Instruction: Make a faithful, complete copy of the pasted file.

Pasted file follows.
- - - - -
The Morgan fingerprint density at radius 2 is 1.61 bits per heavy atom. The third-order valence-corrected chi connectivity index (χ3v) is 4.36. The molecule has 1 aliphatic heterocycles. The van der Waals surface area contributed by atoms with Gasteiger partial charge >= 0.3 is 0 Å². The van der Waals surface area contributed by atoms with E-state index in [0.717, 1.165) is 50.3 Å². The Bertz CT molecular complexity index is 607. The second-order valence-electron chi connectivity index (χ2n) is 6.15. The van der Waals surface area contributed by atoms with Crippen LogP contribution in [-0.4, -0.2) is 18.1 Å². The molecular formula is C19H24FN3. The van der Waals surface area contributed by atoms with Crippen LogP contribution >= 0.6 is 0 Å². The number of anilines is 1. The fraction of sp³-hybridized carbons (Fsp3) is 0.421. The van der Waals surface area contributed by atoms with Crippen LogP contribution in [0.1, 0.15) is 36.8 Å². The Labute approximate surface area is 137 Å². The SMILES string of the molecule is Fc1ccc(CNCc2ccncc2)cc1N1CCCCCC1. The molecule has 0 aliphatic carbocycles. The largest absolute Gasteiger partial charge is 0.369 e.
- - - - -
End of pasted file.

The Morgan fingerprint density at radius 2 is 1.61 bits per heavy atom. The third-order valence-corrected chi connectivity index (χ3v) is 4.36. The molecule has 1 aliphatic heterocycles. The van der Waals surface area contributed by atoms with Gasteiger partial charge >= 0.3 is 0 Å². The van der Waals surface area contributed by atoms with E-state index in [0.717, 1.165) is 50.3 Å². The Bertz CT molecular complexity index is 607. The second-order valence-electron chi connectivity index (χ2n) is 6.15. The van der Waals surface area contributed by atoms with Crippen LogP contribution in [-0.4, -0.2) is 18.1 Å². The molecular formula is C19H24FN3. The van der Waals surface area contributed by atoms with Crippen LogP contribution >= 0.6 is 0 Å². The number of anilines is 1. The fraction of sp³-hybridized carbons (Fsp3) is 0.421. The van der Waals surface area contributed by atoms with Crippen LogP contribution in [0.1, 0.15) is 36.8 Å². The Labute approximate surface area is 137 Å². The SMILES string of the molecule is Fc1ccc(CNCc2ccncc2)cc1N1CCCCCC1. The molecule has 0 aliphatic carbocycles. The largest absolute Gasteiger partial charge is 0.369 e.